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Canadians unwilling to sacrifice privacy for information sharing: poll data

Canadians are unenthusiastic about empowering federal agencies to share information in the name of national security if it comes at the cost of privacy rights, Global News obtains. The document suggests.

The central branch of government, the Privy Council (PCO), recently discussed the balance between privacy rights and the agency's ability to share information with partners to address national security threats. , surveyed Canadians.

READ MORE: Former Canadian privacy watchdog 'surprised' by RCMP spyware program

PCO would accept respondents "greater authority to share information" to address national security threats.

According to poll data obtained by Global News under the Access to Information Act, respondents 1 in 2 Canadians were not, about 1 in 10 Canadians were skeptical, and only 1 in 3 thought it was a good idea.

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Both CSIS and its sister agency Communications Security Establishment (CSE) We have repeatedly warned of the threat. This pandemic targets health research, critical industries, and people working from home in less secure networks.

While the suspicion that more information is being shared is clear, the new powers national security agencies may be seeking are darker.

The Canadian Security Intelligence Service (CSIS) told Public Security Minister Marco Mendicino in October 2021 that the inability to share information with "non-federal stakeholders" hindered their work. Said it was.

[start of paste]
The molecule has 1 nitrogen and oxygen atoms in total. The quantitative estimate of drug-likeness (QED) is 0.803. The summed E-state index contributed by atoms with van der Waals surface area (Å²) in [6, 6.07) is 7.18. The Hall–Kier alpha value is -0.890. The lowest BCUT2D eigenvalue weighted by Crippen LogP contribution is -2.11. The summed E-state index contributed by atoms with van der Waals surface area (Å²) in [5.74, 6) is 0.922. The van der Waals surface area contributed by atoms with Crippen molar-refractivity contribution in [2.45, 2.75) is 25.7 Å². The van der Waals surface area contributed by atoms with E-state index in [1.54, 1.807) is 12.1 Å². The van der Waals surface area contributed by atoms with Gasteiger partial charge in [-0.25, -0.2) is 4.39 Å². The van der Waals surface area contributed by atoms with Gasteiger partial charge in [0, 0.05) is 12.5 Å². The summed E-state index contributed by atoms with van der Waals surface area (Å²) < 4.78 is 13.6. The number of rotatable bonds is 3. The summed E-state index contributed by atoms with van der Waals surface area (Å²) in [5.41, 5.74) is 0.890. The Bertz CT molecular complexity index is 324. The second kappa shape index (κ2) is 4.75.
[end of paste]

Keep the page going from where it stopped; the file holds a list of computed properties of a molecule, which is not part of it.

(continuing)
"CSIS may not provide sensitive information to threat activity targets, such as private sector organizations, academia, civil society groups, state and local authorities," CSIS said. David Vigneault, director of Global, wrote in a letter to Mendicino seen by Global. news.

READ MORE: Canada ``unprepared'' for growing national security threat, former official says

It was more difficult for these groups to mitigate these threats, as the service suggested. I repeated these lines in response to a question from It also noted playing an "increasing public role" during the COVID-19 pandemic and "raising awareness of espionage and foreign interference activities directed against the private sector."

CSIS also said it could provide non-governmental organizations with a "comprehensive, neutralized threat overview."

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CSEs in particular have been wary of potential cyber security breaches since lockdowns began in March 2020.

``The CSE's current legislative and policy framework contains information to protect Canada and Canadians from complex and evolving threats. It includes sharing provisions," CSE spokesman Evan Koronewski wrote in a statement to Global.

His PCO, the unit that commissioned the poll, did not respond to questions from Global News at the time of writing.

READ MORE: CSIS finds "unprecedented" increase in violent online rhetoric during COVID

Global News uses the Federal Access to Information Act to review these weekly internal PCO poll databases.

Data collected by the PCO poll program are regularly circulated among the highest-ranking decision-makers within the offices of all ministers and deputy ministers, as well as the Prime Minister's Office.

A weekly poll program initiated by the Trudeau administration in 2015 is used to make important decisions such as what should be included in the budget or how best to respond to events. to generate data for use by the Cabinet and others.

The raw poll data obtained by Global News does not provide detailed information on the pollster's methodology or margins of error, but the poll samples 1,000 opinions each week and Researchers collect demographic data (language, region, gender, age, etc.) to ensure that the data is representative of the actual demographic composition of the country. Data is collected using live agent calls to landlines and mobile phones.

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— with file by David Akin.

© 2022 Global News, a division of Corus Entertainment Inc.